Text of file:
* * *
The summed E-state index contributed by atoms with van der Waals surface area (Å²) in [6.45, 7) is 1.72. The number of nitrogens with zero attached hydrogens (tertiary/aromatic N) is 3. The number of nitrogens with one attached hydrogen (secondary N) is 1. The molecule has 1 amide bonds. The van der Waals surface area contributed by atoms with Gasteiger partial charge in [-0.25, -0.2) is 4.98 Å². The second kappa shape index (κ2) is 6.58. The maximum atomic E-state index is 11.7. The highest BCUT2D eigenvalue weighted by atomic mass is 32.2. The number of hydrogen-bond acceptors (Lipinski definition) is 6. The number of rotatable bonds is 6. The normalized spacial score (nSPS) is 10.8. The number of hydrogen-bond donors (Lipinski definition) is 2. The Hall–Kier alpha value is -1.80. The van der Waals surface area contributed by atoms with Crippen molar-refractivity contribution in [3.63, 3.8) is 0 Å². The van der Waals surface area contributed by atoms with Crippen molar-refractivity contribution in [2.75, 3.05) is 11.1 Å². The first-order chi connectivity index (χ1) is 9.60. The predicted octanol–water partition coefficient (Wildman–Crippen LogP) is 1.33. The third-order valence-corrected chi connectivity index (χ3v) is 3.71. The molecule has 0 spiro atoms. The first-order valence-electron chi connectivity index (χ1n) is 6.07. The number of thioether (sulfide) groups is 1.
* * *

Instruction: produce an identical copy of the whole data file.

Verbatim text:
The summed E-state index contributed by atoms with van der Waals surface area (Å²) in [6.45, 7) is 1.72. The number of nitrogens with zero attached hydrogens (tertiary/aromatic N) is 3. The number of nitrogens with one attached hydrogen (secondary N) is 1. The molecule has 1 amide bonds. The van der Waals surface area contributed by atoms with Gasteiger partial charge in [-0.25, -0.2) is 4.98 Å². The second kappa shape index (κ2) is 6.58. The maximum atomic E-state index is 11.7. The highest BCUT2D eigenvalue weighted by atomic mass is 32.2. The number of hydrogen-bond acceptors (Lipinski definition) is 6. The number of rotatable bonds is 6. The normalized spacial score (nSPS) is 10.8. The number of hydrogen-bond donors (Lipinski definition) is 2. The Hall–Kier alpha value is -1.80. The van der Waals surface area contributed by atoms with Crippen molar-refractivity contribution in [3.63, 3.8) is 0 Å². The van der Waals surface area contributed by atoms with Crippen molar-refractivity contribution in [2.75, 3.05) is 11.1 Å². The first-order chi connectivity index (χ1) is 9.60. The predicted octanol–water partition coefficient (Wildman–Crippen LogP) is 1.33. The third-order valence-corrected chi connectivity index (χ3v) is 3.71. The molecule has 0 spiro atoms. The first-order valence-electron chi connectivity index (χ1n) is 6.07. The number of thioether (sulfide) groups is 1.